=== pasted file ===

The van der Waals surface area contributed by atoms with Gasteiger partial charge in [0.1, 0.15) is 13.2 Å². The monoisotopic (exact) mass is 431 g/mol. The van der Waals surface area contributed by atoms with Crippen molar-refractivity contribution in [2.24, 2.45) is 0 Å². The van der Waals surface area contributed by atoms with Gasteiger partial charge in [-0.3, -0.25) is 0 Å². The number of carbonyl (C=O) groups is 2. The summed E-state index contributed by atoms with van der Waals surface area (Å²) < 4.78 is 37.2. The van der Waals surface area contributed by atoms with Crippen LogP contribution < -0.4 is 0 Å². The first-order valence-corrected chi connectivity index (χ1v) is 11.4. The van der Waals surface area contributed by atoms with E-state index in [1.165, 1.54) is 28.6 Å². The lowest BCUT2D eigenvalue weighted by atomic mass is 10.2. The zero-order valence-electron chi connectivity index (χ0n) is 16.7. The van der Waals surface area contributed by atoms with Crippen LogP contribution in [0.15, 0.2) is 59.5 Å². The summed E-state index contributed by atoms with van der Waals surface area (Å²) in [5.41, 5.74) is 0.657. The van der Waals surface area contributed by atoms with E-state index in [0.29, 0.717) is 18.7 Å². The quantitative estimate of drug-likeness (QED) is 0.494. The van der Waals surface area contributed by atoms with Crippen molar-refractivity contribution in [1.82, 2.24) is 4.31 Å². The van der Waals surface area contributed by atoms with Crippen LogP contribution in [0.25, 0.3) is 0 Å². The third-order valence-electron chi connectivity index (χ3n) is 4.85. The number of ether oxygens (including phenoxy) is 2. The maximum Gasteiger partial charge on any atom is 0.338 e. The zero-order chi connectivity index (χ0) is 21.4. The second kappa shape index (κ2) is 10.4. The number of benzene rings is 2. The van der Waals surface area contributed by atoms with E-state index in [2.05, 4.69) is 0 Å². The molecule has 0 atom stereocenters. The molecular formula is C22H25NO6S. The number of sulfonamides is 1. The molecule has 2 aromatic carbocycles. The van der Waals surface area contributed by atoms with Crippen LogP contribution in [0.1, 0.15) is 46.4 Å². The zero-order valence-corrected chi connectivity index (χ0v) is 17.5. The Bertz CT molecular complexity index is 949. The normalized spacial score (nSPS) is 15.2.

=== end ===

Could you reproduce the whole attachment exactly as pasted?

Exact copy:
The van der Waals surface area contributed by atoms with Gasteiger partial charge in [0.1, 0.15) is 13.2 Å². The monoisotopic (exact) mass is 431 g/mol. The van der Waals surface area contributed by atoms with Crippen molar-refractivity contribution in [2.24, 2.45) is 0 Å². The van der Waals surface area contributed by atoms with Gasteiger partial charge in [-0.3, -0.25) is 0 Å². The number of carbonyl (C=O) groups is 2. The summed E-state index contributed by atoms with van der Waals surface area (Å²) < 4.78 is 37.2. The van der Waals surface area contributed by atoms with Crippen LogP contribution < -0.4 is 0 Å². The first-order valence-corrected chi connectivity index (χ1v) is 11.4. The van der Waals surface area contributed by atoms with E-state index in [1.165, 1.54) is 28.6 Å². The lowest BCUT2D eigenvalue weighted by atomic mass is 10.2. The zero-order valence-electron chi connectivity index (χ0n) is 16.7. The van der Waals surface area contributed by atoms with Crippen LogP contribution in [0.15, 0.2) is 59.5 Å². The summed E-state index contributed by atoms with van der Waals surface area (Å²) in [5.41, 5.74) is 0.657. The van der Waals surface area contributed by atoms with E-state index in [0.29, 0.717) is 18.7 Å². The quantitative estimate of drug-likeness (QED) is 0.494. The van der Waals surface area contributed by atoms with Crippen molar-refractivity contribution in [1.82, 2.24) is 4.31 Å². The van der Waals surface area contributed by atoms with Crippen LogP contribution in [0.25, 0.3) is 0 Å². The third-order valence-electron chi connectivity index (χ3n) is 4.85. The number of ether oxygens (including phenoxy) is 2. The maximum Gasteiger partial charge on any atom is 0.338 e. The zero-order chi connectivity index (χ0) is 21.4. The second kappa shape index (κ2) is 10.4. The number of benzene rings is 2. The van der Waals surface area contributed by atoms with E-state index in [2.05, 4.69) is 0 Å². The molecule has 0 atom stereocenters. The molecular formula is C22H25NO6S. The number of sulfonamides is 1. The molecule has 2 aromatic carbocycles. The van der Waals surface area contributed by atoms with Crippen LogP contribution in [0.1, 0.15) is 46.4 Å². The zero-order valence-corrected chi connectivity index (χ0v) is 17.5. The Bertz CT molecular complexity index is 949. The normalized spacial score (nSPS) is 15.2.